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March 22, 2009

Universal Life Church Welcomes You


Long story short: It's no longer a lightning rod for controversy as it was 40 years ago when ordination could result in draft deferment during the Vietnam War.

Nowadays ordination as a ULC minister is more something people do "as a lark," according to Andre Hensley, church pastor and president and son of founder Kirby Hensley (pictured above and below),


quoted in yesterday's Washingon Post story.


"Celebrities such as Mary Hart, Tony Danza, Courtney Love and all four of the Beatles were ordained by Universal Life Church."

"He [Hensley] estimated that about 25 percent of ULC ministers are actively using their credentials."

"On one recent morning, he ordained people from London;  Ohio; Tennessee; Santiago, Chile; and Christchurch, New Zealand. Ordaining means he forwards a request from his computer to an employee, who fills out the ordination form and puts it in the mail."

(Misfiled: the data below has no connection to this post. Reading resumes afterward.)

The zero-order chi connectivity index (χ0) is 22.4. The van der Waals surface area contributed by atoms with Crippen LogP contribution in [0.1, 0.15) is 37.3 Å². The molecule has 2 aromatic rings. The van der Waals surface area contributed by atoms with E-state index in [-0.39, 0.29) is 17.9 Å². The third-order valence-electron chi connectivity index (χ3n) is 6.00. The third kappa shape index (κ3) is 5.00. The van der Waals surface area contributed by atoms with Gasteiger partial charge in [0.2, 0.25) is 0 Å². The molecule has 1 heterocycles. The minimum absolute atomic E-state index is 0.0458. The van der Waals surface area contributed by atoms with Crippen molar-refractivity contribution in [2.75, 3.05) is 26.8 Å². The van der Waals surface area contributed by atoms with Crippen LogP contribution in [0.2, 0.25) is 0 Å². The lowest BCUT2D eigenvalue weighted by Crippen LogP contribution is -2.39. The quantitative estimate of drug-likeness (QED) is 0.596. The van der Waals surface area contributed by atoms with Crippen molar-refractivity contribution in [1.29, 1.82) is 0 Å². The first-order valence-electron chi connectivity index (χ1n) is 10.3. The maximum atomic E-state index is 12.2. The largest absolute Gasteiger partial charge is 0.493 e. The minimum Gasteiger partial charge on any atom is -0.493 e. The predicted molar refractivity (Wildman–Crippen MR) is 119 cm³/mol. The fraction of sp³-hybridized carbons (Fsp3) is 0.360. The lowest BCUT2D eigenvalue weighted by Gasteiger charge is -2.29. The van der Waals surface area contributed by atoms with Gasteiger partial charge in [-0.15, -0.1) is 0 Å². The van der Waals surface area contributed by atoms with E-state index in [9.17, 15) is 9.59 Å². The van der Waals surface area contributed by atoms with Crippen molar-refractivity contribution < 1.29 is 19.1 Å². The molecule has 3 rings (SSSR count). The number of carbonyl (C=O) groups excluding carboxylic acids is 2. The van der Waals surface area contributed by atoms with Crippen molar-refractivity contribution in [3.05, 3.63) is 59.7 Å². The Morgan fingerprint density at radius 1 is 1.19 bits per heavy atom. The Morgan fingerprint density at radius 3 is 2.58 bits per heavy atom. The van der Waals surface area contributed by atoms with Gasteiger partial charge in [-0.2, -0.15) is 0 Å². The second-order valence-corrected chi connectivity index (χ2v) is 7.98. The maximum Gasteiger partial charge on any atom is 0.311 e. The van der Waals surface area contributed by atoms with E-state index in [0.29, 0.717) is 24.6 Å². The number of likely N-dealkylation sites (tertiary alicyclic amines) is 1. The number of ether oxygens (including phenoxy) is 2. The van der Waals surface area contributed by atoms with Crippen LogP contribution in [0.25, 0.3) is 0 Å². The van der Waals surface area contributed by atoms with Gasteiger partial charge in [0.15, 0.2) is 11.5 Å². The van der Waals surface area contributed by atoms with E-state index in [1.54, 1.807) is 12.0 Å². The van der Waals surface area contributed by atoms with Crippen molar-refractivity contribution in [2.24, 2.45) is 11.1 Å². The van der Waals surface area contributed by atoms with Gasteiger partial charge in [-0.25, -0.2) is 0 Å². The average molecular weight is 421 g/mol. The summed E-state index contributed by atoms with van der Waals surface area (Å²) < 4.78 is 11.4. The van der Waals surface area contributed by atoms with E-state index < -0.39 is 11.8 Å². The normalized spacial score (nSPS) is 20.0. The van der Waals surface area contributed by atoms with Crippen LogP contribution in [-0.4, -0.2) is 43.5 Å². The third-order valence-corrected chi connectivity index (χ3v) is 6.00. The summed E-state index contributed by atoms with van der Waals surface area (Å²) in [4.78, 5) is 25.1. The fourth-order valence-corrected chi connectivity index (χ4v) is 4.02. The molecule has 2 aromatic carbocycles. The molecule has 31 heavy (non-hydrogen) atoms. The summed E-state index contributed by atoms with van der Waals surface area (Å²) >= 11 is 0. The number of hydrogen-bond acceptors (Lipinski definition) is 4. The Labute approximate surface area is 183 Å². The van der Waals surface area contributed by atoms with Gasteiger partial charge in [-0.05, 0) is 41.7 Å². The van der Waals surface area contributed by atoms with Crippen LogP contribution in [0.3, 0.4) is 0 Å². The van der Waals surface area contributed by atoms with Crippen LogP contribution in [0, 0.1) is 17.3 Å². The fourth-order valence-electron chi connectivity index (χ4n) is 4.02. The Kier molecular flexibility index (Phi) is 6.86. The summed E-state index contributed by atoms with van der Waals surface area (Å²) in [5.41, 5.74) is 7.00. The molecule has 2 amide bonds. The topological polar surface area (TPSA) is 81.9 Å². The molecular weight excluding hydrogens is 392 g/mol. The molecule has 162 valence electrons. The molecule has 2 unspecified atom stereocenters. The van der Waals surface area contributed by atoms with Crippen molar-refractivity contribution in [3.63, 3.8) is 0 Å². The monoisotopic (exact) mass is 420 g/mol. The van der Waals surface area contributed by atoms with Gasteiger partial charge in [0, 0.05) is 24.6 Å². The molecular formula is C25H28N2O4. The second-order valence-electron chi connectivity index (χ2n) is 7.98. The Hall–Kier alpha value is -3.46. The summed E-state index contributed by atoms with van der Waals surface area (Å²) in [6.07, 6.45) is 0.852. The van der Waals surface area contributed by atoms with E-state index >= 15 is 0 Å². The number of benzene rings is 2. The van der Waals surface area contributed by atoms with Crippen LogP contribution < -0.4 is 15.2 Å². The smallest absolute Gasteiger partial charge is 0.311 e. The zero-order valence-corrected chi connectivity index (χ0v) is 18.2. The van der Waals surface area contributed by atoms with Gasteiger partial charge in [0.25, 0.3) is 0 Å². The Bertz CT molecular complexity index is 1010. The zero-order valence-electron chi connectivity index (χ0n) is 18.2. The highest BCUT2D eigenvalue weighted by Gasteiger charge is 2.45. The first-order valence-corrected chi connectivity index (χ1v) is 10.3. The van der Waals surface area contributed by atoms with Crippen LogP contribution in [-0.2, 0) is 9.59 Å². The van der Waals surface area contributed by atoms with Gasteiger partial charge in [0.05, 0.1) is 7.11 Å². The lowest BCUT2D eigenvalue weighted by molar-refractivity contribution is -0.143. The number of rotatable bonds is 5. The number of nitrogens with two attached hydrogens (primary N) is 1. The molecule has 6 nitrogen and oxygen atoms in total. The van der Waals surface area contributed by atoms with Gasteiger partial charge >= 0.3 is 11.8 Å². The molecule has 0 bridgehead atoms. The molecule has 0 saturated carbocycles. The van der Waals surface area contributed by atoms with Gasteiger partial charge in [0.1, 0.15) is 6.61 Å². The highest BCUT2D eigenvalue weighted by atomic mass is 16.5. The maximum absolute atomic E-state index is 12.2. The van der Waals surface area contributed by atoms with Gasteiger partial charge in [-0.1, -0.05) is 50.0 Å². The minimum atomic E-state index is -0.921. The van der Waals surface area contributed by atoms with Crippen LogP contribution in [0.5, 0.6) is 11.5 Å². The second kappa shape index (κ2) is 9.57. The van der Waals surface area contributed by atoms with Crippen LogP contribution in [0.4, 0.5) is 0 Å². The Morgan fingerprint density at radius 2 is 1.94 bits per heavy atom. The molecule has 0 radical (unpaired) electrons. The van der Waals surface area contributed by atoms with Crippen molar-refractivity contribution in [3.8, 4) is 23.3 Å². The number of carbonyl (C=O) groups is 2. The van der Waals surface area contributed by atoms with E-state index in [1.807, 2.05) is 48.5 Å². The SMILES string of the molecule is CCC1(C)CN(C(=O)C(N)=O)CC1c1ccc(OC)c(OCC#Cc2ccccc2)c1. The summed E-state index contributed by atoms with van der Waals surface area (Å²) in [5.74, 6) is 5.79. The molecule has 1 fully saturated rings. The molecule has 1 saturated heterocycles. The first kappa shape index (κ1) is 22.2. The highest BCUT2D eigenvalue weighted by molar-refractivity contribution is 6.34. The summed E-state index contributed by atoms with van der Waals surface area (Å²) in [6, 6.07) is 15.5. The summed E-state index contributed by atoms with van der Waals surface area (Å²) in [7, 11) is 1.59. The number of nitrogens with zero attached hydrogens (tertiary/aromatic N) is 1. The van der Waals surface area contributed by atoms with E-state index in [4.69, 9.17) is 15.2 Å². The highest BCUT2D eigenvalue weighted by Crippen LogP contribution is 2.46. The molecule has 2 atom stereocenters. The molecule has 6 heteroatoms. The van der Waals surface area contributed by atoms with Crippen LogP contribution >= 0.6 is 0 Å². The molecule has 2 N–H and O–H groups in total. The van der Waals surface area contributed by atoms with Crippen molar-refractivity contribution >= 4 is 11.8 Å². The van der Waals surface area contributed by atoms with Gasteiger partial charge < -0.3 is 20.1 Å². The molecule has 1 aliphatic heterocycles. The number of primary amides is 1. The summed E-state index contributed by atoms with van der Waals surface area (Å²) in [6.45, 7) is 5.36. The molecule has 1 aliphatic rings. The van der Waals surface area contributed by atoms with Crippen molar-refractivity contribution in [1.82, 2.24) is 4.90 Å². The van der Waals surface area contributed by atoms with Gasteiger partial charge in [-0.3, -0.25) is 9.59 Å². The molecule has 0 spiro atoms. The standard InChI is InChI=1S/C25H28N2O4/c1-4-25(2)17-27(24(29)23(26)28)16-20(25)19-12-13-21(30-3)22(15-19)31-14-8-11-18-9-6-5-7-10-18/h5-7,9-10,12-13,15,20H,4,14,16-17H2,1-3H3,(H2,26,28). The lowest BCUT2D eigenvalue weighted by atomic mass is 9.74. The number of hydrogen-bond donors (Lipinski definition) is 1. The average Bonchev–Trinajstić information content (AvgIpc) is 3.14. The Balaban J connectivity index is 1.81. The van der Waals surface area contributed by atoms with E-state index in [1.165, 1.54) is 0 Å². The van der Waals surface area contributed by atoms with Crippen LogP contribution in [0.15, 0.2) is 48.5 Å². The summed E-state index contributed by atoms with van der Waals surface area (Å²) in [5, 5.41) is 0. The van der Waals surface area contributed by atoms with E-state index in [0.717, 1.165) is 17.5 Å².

"A ULC-authorized Web site, www.ulc.net, has a database of ULC ministers. They hail from across the United States and around the world."

A longer March 7, 2009 Modesto Bee article by Sue Nowicki described in detail the life and times of the church; excerpts:

"The church office is filled with 11 computers, five full-time employees and three part-time workers. They are quietly minding the machines, sending streams of information to one another. The stack of 9-by-12-inch manila envelopes grows throughout the day, nearly two feet high by the time the mailman picks it up."

"'We're just here to help people and to provide a service that apparently has been lacking in some churches,' Andre said."

"That service includes putting ordination certificates, regardless of faith or education, into the hands of anyone who wants one. And many people do. ULC sends out between 8,500 and 10,000 such certificates each month, close to 18 million worldwide since 1962."

"About 80 percent of those requesting the free (or for a small charge, a souped-up) ordination form also purchase an additional product, said Andre, 49. It might be something small, like a $3 marriage license, or a $10 book, or a course such as "The PhD in Religion (Doctor of Ph)," for a 'minimum donation of $100.'"

"A church service is held Sundays. Hensley said that at its height in the 1980s, the church attracted about 100 people. That's down to about eight adults and seven children, and overall, things seem pretty quiet these days."

March 22, 2009 at 10:01 AM | Permalink


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